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wasiqss

  • 3 years ago

Integral of (e^x)/x

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  1. waterineyes
    • 3 years ago
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    Applying the Divide rule of Derivative here..

  2. wasiqss
    • 3 years ago
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    lol water do it by that way i will give you thousand medals :P

  3. wasiqss
    • 3 years ago
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    and its integration man~

  4. waterineyes
    • 3 years ago
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    Sorry I did not read the question fully..

  5. Omniscience
    • 3 years ago
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    \[\large \int\limits\frac{e^{x}}{x} dx\]?? looks like cant be solved by elementary methods..

  6. wasiqss
    • 3 years ago
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    ahaha omni in your dreams do it :P

  7. waterineyes
    • 3 years ago
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    We can use here Integration by Parts...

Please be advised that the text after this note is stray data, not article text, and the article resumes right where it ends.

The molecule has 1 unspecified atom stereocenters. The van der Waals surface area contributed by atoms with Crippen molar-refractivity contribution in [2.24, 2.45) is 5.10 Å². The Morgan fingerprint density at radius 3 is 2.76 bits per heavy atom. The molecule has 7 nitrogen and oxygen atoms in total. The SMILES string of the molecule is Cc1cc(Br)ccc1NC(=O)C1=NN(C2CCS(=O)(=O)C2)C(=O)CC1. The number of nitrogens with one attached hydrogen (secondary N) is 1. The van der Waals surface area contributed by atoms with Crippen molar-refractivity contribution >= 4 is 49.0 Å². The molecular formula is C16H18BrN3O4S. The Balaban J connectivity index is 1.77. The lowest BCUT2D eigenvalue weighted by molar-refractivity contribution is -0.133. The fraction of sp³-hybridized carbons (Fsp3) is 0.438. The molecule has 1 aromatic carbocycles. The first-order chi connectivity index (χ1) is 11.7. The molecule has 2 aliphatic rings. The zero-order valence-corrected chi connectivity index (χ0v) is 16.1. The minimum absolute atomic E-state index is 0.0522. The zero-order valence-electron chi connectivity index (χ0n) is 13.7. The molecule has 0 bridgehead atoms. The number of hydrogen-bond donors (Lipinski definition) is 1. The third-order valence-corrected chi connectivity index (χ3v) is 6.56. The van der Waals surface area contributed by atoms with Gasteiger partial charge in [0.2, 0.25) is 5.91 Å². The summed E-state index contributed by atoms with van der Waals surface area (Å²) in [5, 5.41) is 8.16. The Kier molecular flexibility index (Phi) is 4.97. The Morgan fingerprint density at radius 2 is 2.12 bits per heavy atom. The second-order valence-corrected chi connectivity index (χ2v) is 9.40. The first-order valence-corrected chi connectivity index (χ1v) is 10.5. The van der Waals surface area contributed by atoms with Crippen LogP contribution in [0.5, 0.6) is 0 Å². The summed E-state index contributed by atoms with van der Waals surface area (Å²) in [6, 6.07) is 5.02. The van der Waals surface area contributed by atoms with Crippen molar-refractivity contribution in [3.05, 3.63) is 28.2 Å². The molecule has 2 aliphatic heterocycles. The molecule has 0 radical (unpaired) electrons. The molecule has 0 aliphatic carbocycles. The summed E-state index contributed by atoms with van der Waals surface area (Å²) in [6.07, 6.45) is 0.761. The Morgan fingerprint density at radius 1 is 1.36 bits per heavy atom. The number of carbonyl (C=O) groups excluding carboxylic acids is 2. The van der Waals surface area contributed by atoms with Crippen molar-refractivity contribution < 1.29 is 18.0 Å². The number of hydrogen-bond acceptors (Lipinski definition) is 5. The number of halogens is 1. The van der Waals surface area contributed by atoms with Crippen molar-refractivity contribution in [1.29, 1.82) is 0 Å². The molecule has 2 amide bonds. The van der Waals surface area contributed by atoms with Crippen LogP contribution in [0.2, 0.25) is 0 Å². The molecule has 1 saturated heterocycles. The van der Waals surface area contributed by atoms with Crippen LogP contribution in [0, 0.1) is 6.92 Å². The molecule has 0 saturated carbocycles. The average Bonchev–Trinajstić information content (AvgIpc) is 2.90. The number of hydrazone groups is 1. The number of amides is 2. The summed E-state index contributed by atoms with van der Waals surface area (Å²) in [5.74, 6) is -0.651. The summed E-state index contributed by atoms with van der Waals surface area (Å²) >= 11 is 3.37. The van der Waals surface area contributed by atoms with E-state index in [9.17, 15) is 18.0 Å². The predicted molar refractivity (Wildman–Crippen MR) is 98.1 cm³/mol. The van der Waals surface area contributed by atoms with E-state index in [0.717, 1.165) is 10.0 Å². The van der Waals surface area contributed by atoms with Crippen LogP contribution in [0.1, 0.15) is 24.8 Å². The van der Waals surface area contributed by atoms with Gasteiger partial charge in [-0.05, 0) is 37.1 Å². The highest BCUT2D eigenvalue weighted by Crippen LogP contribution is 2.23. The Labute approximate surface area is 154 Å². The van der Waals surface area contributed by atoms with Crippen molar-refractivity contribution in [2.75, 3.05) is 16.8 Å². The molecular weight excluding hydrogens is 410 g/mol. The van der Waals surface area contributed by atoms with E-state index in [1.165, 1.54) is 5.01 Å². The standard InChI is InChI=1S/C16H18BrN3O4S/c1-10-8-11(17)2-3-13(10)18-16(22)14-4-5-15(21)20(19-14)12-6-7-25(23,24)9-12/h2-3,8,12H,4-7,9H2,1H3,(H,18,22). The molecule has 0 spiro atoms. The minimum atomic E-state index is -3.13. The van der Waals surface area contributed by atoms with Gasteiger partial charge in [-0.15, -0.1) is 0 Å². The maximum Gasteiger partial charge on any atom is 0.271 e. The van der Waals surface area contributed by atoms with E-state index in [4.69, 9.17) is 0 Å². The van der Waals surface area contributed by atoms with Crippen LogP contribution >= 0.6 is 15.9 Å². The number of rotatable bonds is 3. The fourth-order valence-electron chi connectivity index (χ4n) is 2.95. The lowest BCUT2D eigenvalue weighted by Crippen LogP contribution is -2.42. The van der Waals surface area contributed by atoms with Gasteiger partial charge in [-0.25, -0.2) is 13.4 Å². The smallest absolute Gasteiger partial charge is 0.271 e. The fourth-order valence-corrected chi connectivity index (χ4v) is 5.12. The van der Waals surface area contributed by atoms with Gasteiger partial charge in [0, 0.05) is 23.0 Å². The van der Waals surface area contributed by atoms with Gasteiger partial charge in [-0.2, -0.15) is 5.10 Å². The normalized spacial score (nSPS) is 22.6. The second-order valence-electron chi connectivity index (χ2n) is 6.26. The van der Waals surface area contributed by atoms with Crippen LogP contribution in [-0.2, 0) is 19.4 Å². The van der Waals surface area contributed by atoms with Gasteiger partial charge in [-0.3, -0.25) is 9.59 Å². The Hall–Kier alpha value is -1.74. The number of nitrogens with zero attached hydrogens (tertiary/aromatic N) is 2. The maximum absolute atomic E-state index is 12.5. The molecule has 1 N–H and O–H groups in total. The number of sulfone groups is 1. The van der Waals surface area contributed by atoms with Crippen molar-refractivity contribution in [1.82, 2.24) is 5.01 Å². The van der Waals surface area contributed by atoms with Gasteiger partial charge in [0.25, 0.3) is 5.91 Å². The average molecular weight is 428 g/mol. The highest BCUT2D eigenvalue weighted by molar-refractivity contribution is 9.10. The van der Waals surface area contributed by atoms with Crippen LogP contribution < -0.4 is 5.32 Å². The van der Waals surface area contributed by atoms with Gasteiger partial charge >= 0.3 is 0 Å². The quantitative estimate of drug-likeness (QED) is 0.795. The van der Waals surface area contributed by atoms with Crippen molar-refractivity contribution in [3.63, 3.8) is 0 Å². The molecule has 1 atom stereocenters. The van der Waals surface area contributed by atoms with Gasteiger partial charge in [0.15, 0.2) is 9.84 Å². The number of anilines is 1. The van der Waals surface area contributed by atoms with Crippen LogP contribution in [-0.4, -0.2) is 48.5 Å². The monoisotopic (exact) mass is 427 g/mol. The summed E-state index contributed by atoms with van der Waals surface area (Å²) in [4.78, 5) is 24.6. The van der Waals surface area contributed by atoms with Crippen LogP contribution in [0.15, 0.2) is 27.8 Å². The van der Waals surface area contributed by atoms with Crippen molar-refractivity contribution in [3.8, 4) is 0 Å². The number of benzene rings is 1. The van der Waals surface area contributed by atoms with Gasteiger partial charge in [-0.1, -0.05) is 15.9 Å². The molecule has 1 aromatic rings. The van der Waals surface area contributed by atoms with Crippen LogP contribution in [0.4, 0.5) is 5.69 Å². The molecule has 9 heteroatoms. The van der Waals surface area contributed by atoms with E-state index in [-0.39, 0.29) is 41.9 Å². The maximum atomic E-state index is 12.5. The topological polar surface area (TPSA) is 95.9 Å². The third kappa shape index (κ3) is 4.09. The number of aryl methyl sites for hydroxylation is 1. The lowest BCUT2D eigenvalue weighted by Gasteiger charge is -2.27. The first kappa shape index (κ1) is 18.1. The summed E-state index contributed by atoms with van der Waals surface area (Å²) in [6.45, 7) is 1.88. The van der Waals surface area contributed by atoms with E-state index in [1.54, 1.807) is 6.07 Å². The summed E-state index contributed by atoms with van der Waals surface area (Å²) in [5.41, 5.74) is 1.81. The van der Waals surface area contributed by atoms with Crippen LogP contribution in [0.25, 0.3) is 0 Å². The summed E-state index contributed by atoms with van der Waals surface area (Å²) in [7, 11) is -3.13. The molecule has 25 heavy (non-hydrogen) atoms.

8. Omniscience
    • 3 years ago
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    http://www.wolframalpha.com/input/?i=integrate+%28e^x%29%2Fx like srsly? how can you solve it?

  9. wasiqss
    • 3 years ago
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    hahahah omni i heard you saying i own calculus ? :P

  10. Omniscience
    • 3 years ago
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    term by term integration of the infinite series?

  11. Omniscience
    • 3 years ago
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    like srsly.. http://en.wikipedia.org/wiki/Exponential_integral

  12. meera_yadav
    • 3 years ago
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    hi water , have you heard of exp x = \[x + x ^{2}/2! + x ^{3}/3! + x ^{4}/4!.........\]

  13. Outkast3r09
    • 3 years ago
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    Wasi, what calculus are you in

  14. meera_yadav
    • 3 years ago